The development of amusement parks is closely connected to the development of the railways and electric trolley lines aroud the American cities. Some lines were developed to take visitors to attractive rural beaty spots. Enterprising railway operators developed the beauty spots to increase traffic on their lines. Amusement parts that developed in this way became known as trolley parks. Famous examples are the Ponce de Leon Park in Atlanta, the Carsinia Park in Reading and Idora Park in Youngstown.. By the 1890s the amusement parks offered rides such as the Giant Swing, Carousel and Shoot the Chutes.
The amusement parks on Coney Island in Brooklyn started life as trolley parks.. The first carousel was installed in the 1870s, the first roller coaster, the Switchback Railway in 1884. In 1875, a million passengers rode the Coney Island Railroad. In 1895 the Sea Lion Park opened. It was the first amusement park in the world to charge a general admission as well as to charge for the rises. In 1897 Steeplechase Park opened, followed by Luna Park in 1903 and Dreamland in 1904. Fire was a constant worry. Dreamland burnt down in 1911. Luna Park was burnt in 1944.
The 1920s is sometimes called the golden age of amusement parks. The American people had more leisure time and more disposable income than ever before. The amusement arcades offered an easy escape from day to day life. In 1925 the Kiddie Park chain was established in San Antonio, Texas. The first roller coasters were developed during this era.
The Great Depression introduced a long spiral of decline among the amusement parks. During and after World War II the structure of the industry began to change. Access to motor cars and a flight to the suburbs meant that out of town amusement parks became popular to the detriment of the traditional trolley parks. Mnay of the traditional amusement parks were closed, or burned to the ground. In 1964 Steeplechase Park closed.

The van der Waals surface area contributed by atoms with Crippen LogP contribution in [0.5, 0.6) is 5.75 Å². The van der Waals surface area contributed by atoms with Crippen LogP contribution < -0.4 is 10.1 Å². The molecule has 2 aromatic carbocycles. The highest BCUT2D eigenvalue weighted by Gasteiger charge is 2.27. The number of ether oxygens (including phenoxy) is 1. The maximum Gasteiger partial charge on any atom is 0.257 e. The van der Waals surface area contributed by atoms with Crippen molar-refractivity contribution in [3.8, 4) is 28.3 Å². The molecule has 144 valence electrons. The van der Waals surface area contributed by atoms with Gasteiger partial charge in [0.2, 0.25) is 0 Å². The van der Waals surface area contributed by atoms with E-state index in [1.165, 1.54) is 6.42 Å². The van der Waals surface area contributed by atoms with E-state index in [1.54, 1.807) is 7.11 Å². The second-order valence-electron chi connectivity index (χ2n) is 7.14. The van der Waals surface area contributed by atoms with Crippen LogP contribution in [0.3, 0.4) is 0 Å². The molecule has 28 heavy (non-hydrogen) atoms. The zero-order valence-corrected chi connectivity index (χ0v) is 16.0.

Theme parks helped to save the industry. Surprisingly, the first theme park was build at Bkackgang Chine on the Isle of Wight in England in 1843. Sea Lion Park might also be considered a theme park because it was build around a nautical theme.
Santa Claus Town opened in Satan Claus, Indiana in 1935In 1940 Walter Knott built a Ghost Town in 1940, using buildings relocated from real old west towns such as the Calico, Califpornia ghost town and Prescott. The Walter Knott Ghost Town is often considered to be the first theme park in America. It is now owned by the Cedar Fair Entertainment Company. . In 1950 the Children's Fairland opened in Oakland, California.
The first Disneyland opened at Anaheim in California in 1955s. Although it is correctly regarded as the first modern theme park Walt Disney may have been influenced by De Efteling which opened in the Netherlands in 1952. He regularly visited regularly de Efleing. Unlike the family run amusement parks, Disney had access to capital and advertising. Disney offered a complete package using movies, TV shows, action figures, rides and costumed characters to make up the "theme". The visitor is presented with an idyllic fairy tale world. Walt Disney World in Florida is so big that it is able to offer several themes within its confines. The Orlando area now offers more theme parks than anywhere else in the world.
Although corporate based theme parks have considerable advantages in terms of marketing might and access to capital, there are many examples of successful family owned theme parks across the United States.
In some instances the fmaily owned amusement parks have